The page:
Kings, too, have shown great anxiety about musical women; as Parmenion tells us in his Letter to Alexander, which he sent to that monarch after he had taken Damascus, and after he had become master of all the baggage of Darius. Accordingly, having enumerated all the things which he had taken, he writes as follows:—“I found three hundred and twenty-nine concubines of the king, all skilled in music; and forty-six men who were skilful in making garlands, and two hundred and seventy-seven confectioners, and twenty-nine boilers of pots, and thirteen cooks skilful in pre- paring milk, and seventeen artists who mixed drinks, and seventy slaves who strain wine, and forty preparers of perfumes.” And I say to you, O my companions, that there is no sight which has a greater tendency to gladden the eyes than the beauty of a woman. Accordingly Œneus, in the play of Chæremon the tragedian, speaking of some maidens whom he had seen, says, in the play called Œneus,—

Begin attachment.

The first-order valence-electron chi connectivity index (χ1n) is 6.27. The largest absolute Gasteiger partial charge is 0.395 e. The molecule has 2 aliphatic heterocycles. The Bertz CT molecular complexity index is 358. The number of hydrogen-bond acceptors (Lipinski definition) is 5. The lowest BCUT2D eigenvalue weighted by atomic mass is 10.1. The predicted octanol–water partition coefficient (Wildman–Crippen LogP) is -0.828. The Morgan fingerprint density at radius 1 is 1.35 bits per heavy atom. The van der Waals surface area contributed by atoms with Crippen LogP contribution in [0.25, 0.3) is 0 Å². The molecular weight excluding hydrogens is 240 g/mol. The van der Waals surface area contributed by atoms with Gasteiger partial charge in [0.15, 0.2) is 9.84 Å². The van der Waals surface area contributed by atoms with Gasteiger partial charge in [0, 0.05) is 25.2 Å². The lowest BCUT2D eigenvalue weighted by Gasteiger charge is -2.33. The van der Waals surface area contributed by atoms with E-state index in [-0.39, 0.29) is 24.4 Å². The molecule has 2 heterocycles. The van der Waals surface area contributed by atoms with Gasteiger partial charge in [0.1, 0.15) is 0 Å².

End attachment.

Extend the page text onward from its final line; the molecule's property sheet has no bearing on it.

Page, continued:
And one did lie with garment well thrown back,
Showing her snow-white bosom to the moon:
Another, as she lightly danced, display'd
The fair proportions of her lefthand side,
Naked-a lovely picture for the air
To wanton with; and her complexion white
Strove with the darkening shades. Another bared
Her lovely arms and taper fingers all:
Another, with her robe high round her neck,
Conceal'd her bosom, but a rent below
Show'd all her shapely thighs. The Graces smiled,
And love, not without hope, did lead me on.
Then on th' inviting asphodel they fell,
Plucking the dark leaves of the violet flower,
And crocus, which, with purple petals rising,
Copies the golden rays of the early sun.
There, too, the Persian sweetly-smelling marjoram
Stretch'd out its neck along the laughing meadow.